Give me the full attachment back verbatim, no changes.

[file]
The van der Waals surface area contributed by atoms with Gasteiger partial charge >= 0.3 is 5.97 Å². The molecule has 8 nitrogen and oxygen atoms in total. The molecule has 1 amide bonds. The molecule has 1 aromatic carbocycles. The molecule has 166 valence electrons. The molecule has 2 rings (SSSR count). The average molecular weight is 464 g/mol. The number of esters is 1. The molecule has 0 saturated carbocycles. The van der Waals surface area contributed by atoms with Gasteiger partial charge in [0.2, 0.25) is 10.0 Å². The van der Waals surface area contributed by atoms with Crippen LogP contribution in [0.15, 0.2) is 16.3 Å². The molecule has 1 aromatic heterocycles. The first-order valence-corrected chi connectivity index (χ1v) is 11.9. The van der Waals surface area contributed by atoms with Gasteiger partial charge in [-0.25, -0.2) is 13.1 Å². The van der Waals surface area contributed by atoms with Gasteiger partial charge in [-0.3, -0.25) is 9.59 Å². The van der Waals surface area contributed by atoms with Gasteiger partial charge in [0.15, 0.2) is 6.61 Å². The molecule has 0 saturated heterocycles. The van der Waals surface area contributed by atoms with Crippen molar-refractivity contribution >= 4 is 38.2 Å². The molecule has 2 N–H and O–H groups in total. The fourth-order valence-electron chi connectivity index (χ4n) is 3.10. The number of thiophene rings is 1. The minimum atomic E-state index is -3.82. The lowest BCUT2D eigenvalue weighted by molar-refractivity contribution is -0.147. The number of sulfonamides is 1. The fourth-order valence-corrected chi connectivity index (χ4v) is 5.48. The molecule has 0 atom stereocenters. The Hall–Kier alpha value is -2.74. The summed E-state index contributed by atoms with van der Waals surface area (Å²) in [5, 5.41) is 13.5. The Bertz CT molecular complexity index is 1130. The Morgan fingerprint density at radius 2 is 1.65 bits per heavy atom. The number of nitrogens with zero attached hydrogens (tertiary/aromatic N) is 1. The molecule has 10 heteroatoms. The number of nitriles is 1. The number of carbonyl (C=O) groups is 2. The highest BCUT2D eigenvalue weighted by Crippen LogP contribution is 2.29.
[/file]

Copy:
The van der Waals surface area contributed by atoms with Gasteiger partial charge >= 0.3 is 5.97 Å². The molecule has 8 nitrogen and oxygen atoms in total. The molecule has 1 amide bonds. The molecule has 1 aromatic carbocycles. The molecule has 166 valence electrons. The molecule has 2 rings (SSSR count). The average molecular weight is 464 g/mol. The number of esters is 1. The molecule has 0 saturated carbocycles. The van der Waals surface area contributed by atoms with Gasteiger partial charge in [0.2, 0.25) is 10.0 Å². The van der Waals surface area contributed by atoms with Crippen LogP contribution in [0.15, 0.2) is 16.3 Å². The molecule has 1 aromatic heterocycles. The first-order valence-corrected chi connectivity index (χ1v) is 11.9. The van der Waals surface area contributed by atoms with Gasteiger partial charge in [-0.25, -0.2) is 13.1 Å². The van der Waals surface area contributed by atoms with Gasteiger partial charge in [-0.3, -0.25) is 9.59 Å². The van der Waals surface area contributed by atoms with Gasteiger partial charge in [0.15, 0.2) is 6.61 Å². The molecule has 0 saturated heterocycles. The van der Waals surface area contributed by atoms with Crippen molar-refractivity contribution >= 4 is 38.2 Å². The molecule has 2 N–H and O–H groups in total. The fourth-order valence-electron chi connectivity index (χ4n) is 3.10. The number of thiophene rings is 1. The minimum atomic E-state index is -3.82. The lowest BCUT2D eigenvalue weighted by molar-refractivity contribution is -0.147. The number of sulfonamides is 1. The fourth-order valence-corrected chi connectivity index (χ4v) is 5.48. The molecule has 0 atom stereocenters. The Hall–Kier alpha value is -2.74. The summed E-state index contributed by atoms with van der Waals surface area (Å²) in [5, 5.41) is 13.5. The Bertz CT molecular complexity index is 1130. The Morgan fingerprint density at radius 2 is 1.65 bits per heavy atom. The number of nitrogens with zero attached hydrogens (tertiary/aromatic N) is 1. The molecule has 10 heteroatoms. The number of nitriles is 1. The number of carbonyl (C=O) groups is 2. The highest BCUT2D eigenvalue weighted by Crippen LogP contribution is 2.29.